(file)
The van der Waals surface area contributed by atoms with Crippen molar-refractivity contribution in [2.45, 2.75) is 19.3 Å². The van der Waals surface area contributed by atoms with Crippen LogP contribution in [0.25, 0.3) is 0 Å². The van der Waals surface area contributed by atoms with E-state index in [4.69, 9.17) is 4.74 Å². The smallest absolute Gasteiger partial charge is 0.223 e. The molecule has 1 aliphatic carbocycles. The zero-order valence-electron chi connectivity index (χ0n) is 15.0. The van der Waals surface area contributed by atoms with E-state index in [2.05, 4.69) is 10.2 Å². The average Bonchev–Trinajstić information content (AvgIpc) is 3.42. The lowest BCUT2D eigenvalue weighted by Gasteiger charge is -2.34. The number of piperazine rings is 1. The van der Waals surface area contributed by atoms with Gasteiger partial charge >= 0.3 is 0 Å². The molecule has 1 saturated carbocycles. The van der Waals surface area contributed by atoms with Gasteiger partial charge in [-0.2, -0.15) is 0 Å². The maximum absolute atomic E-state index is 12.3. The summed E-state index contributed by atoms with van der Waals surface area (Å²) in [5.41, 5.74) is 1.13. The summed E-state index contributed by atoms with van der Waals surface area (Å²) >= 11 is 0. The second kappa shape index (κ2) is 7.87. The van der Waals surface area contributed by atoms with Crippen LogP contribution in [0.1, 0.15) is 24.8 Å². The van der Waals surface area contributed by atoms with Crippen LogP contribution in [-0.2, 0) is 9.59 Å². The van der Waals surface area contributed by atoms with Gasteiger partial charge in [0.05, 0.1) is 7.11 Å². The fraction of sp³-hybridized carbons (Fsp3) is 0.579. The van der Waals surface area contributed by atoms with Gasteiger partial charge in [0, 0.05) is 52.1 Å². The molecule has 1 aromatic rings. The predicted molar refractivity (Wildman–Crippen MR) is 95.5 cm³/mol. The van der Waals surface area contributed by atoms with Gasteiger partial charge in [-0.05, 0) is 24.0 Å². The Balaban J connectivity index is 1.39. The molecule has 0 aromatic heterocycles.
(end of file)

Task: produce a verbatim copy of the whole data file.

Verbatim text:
The van der Waals surface area contributed by atoms with Crippen molar-refractivity contribution in [2.45, 2.75) is 19.3 Å². The van der Waals surface area contributed by atoms with Crippen LogP contribution in [0.25, 0.3) is 0 Å². The van der Waals surface area contributed by atoms with E-state index in [4.69, 9.17) is 4.74 Å². The smallest absolute Gasteiger partial charge is 0.223 e. The molecule has 1 aliphatic carbocycles. The zero-order valence-electron chi connectivity index (χ0n) is 15.0. The van der Waals surface area contributed by atoms with E-state index in [2.05, 4.69) is 10.2 Å². The average Bonchev–Trinajstić information content (AvgIpc) is 3.42. The lowest BCUT2D eigenvalue weighted by Gasteiger charge is -2.34. The number of piperazine rings is 1. The van der Waals surface area contributed by atoms with Gasteiger partial charge >= 0.3 is 0 Å². The molecule has 1 saturated carbocycles. The van der Waals surface area contributed by atoms with Gasteiger partial charge in [-0.2, -0.15) is 0 Å². The maximum absolute atomic E-state index is 12.3. The summed E-state index contributed by atoms with van der Waals surface area (Å²) in [5.41, 5.74) is 1.13. The summed E-state index contributed by atoms with van der Waals surface area (Å²) >= 11 is 0. The second kappa shape index (κ2) is 7.87. The van der Waals surface area contributed by atoms with Crippen LogP contribution in [0.1, 0.15) is 24.8 Å². The van der Waals surface area contributed by atoms with Crippen LogP contribution in [-0.2, 0) is 9.59 Å². The van der Waals surface area contributed by atoms with Gasteiger partial charge in [0.05, 0.1) is 7.11 Å². The fraction of sp³-hybridized carbons (Fsp3) is 0.579. The van der Waals surface area contributed by atoms with Gasteiger partial charge in [0, 0.05) is 52.1 Å². The molecule has 1 aromatic rings. The predicted molar refractivity (Wildman–Crippen MR) is 95.5 cm³/mol. The van der Waals surface area contributed by atoms with Gasteiger partial charge in [-0.05, 0) is 24.0 Å². The Balaban J connectivity index is 1.39. The molecule has 0 aromatic heterocycles.